onclick or onClick?

I thought that binding the click event in javascript is done by using node.onclick, and Chrome/Firefox seem to agree with me, but I saw it written .onClick here 4 times by 3 people, so it can't be a typo and I doubt that it's a coincidence.

So, why are people writing onClick when it does not work?

UPDATE: There are two good explanations; I don't know which one of them is the most plausible, so I will accept the answer based on popular vote, tomorrow.

Answers:

Answer

Because some browsers (depending on the DOCTYPE) are tolerant of the inline onClick="something();" attribute...it seems to have spread a bit, even into JavaScript questions where it doesn't work, since case matters.

Also, specifically to stackoverflow...people using it in questions...well, most of the time they wouldn't be asking a question if their code worked :)

Answer

@Nick Craver pretty much has it nailed down and has my vote; I just wanted to add my thought.

I think it's onClick is often used in conversation because it's a bit more readable, and as an old habit from those of us who predate all lowercase HTML. However, in code - both JavaScript and HTML, onclick is correct and the only way it should appear. Even if you're using an older HTML doctype, stick to lowercase. If you ever update to a more strict doctype, you'll be glad your code doesn't need to be checked for case.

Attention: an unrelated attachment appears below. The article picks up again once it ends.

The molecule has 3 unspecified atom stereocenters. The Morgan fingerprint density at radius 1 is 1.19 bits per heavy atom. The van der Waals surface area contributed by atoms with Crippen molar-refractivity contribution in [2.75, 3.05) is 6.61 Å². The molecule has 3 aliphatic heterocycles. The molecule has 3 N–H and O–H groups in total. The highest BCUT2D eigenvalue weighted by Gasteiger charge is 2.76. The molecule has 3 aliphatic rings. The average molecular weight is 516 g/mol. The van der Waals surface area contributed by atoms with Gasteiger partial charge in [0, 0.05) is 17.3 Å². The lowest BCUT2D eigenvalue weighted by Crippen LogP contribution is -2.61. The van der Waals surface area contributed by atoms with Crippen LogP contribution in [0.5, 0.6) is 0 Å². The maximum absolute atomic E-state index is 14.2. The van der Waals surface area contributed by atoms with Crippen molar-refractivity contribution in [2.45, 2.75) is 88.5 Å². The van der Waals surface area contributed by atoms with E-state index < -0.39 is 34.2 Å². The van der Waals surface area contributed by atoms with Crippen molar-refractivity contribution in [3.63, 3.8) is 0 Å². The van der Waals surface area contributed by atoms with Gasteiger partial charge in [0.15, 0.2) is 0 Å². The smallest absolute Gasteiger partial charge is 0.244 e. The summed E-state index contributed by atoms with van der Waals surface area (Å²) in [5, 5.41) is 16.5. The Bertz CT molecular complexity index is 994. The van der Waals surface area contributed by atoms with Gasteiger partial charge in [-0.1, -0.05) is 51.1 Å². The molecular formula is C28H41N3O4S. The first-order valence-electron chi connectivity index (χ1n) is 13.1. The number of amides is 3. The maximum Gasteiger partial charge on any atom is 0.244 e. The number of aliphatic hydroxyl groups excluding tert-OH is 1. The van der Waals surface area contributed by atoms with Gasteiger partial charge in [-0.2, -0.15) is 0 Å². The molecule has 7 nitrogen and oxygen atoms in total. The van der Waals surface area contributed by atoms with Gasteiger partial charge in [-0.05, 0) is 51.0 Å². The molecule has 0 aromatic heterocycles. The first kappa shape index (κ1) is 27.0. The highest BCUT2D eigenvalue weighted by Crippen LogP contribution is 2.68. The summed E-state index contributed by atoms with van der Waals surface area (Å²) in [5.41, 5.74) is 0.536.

Answer

It's just that for most browsers HTML attributes are case insensitive, but JS is case-sensitive. onClick will work in html, but if you're defining the handler in JS, you need to use the lowercased onclick.

Answer

In that specific question, I used "onClick" as the original question had it in that vein and I try to change as little of the OPs code as possible to make a solution, so that they can see their mistake easily.

The camel case is invalid technically, though I like camel case in general. Frankly, it always annoys me when I see that method, as I think "Where's jQuery!".

It is heavily prevalent in the world, I see it all the time in source.

I edited my answer on the referenced question to fit, thanks for pointing it out.

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